For many Americans, Black Friday is a special but important part of the holiday season. A time in which the warm, appreciative glow of a family Thanksgiving is replaced by insatiable deals at midnight store openings; when hot turkey sandwiches, hot coffee and cold pie are savored all the more for the comfort they provide during long shopping lines, brutal crowds and desperate searches for those key items on the Christmas list. It’s a time that comes but once a year for both the consumer and the store owner, who each know that a profitable Black Friday may determine the financial outcome of the rest of the holiday season.
But for a small but growing sector of the population, Black Friday represents a different vision of holiday symbolism: a time to buy nothing.
It’s a time for visiting friends, renewing ties and regaining one’s perspective. It’s a time symbolized by pot-luck dinners, reflective discussions about sustainable living and the beneficial prospects of investing in a sharing economy.
It’s for resisting – and in some cases rebelling – against the temptations of unnecessary consumerism, something that some Americans feel threaten the very concept of the holiday season and their way of life.
This advocacy, often referred to as the Buy Nothing Black Friday movement (BND), stretches to every corner of the country, and can be found in every economic strata of society, from the post-hippie and yippie neighborhoods of San Francisco to the comfortable neighborly streets of Flatbush New York; from the congested streets of the metropolis, to the farms of rural small-town America.
It is also recognized in more than 50 countries around the globe, including Canada, where it is said to have been created.
Vancouver BC comic artist, Ted Dave, is credited with thinking up the “holiday” in 1992 while working on a concept for the parody magazine Adbusters. The manifesto was simple: “A 24-hour moratorium on consumer spending, designed to remind the consumer and the retailer of the true power of buying public.”
As Dave later mused in an interview for the Vancouver magazine The Georgia Straight, The Buy Nothing Day “ignores the political structure completely and goes directly at the money.” (Robin Laurence, Vol. 33, #1666, Nov. 25, 1999.) Big-box stores and franchise-based businesses would have no choice but to recognize the power of consumers to decide whether they wish to support an economy that BND proponents felt was artificial.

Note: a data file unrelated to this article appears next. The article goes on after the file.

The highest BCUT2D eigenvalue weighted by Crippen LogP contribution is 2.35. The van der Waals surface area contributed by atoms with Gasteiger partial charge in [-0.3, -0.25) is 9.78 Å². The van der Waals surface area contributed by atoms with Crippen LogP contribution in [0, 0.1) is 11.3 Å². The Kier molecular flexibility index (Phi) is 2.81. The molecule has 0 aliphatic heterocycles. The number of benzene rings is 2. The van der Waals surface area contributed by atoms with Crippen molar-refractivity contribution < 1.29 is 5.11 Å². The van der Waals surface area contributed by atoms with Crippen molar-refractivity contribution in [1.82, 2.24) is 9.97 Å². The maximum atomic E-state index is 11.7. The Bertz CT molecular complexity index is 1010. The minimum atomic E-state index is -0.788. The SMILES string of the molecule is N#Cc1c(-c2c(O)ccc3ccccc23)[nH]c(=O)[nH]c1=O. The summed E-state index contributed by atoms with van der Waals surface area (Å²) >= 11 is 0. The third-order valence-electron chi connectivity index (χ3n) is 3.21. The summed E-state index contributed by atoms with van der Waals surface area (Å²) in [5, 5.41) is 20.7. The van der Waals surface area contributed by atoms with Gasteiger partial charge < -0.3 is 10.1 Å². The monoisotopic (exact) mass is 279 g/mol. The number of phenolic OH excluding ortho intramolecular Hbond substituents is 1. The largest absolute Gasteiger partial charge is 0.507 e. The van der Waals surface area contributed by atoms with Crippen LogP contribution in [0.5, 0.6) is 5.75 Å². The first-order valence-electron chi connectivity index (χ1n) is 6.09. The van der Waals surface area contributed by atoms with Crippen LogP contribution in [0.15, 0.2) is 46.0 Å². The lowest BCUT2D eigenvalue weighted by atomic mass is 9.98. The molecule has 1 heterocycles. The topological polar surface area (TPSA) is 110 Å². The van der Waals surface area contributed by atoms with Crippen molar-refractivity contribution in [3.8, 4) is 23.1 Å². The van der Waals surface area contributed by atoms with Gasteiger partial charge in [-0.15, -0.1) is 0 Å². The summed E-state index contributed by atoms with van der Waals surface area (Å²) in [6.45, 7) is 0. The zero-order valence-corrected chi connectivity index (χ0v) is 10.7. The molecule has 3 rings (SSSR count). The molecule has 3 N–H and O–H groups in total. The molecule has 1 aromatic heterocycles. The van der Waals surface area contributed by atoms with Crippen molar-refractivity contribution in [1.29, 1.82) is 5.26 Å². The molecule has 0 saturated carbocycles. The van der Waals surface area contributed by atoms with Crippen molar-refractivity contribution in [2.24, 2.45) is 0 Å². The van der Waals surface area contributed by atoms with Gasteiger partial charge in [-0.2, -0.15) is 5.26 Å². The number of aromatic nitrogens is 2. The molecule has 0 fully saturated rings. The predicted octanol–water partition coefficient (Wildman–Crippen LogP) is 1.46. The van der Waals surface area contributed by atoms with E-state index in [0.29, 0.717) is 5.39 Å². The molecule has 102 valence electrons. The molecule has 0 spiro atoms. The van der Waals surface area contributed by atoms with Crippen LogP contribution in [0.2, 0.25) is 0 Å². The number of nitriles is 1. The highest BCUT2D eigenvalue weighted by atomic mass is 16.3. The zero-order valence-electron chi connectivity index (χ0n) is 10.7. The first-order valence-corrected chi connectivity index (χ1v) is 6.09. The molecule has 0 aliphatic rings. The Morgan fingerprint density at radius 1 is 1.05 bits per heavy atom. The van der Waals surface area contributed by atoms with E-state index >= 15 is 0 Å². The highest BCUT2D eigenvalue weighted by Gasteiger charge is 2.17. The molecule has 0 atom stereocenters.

A retrospective of the BND campaign wouldn’t be complete without mentioning its irony. The power of the Canadian-based Buy Nothing Day lies in the fact that it coincides with the day after the U.S. Thanksgiving holiday, and the first day of the Christmas shopping season in the United States (not Canada, which celebrates Thanksgiving a month earlier). It is an economic landmark to which Canadians don’t necessarily give homage. Thus, by placing BND on Black Friday, Dave and his co-creators was not only able to capture the imagination of American residents who want to disenfranchise themselves from the consumer lifestyle, but in effect, underscore the very power that Black Friday has over global economies.
Interestingly, Adbusters announced recently that it would be changing the name and sentiment of the BND “holiday” to Occupy X-mas, a concept more in keeping with its other famous creation, the Occupy movement. One has to wonder however, if the idea of creating the BND holiday of abstinence was too controversial for the tastes of its international supporters, many of whom eschew any reference to Black Friday. This year however, some Canadian stores decided to compete against U.S. sales and open extra-early on Friday in order to entice Canadians into heading over the border.
For those who really want to make a statement against excessive consumerism in North America, the Occupy X-mas movement promises even more potential disruption to the Christmas shopping season. Whether it will dampen the delight that thousands have experienced over the years from the 24-hour Buy Nothing Day campaign however, is yet to be seen.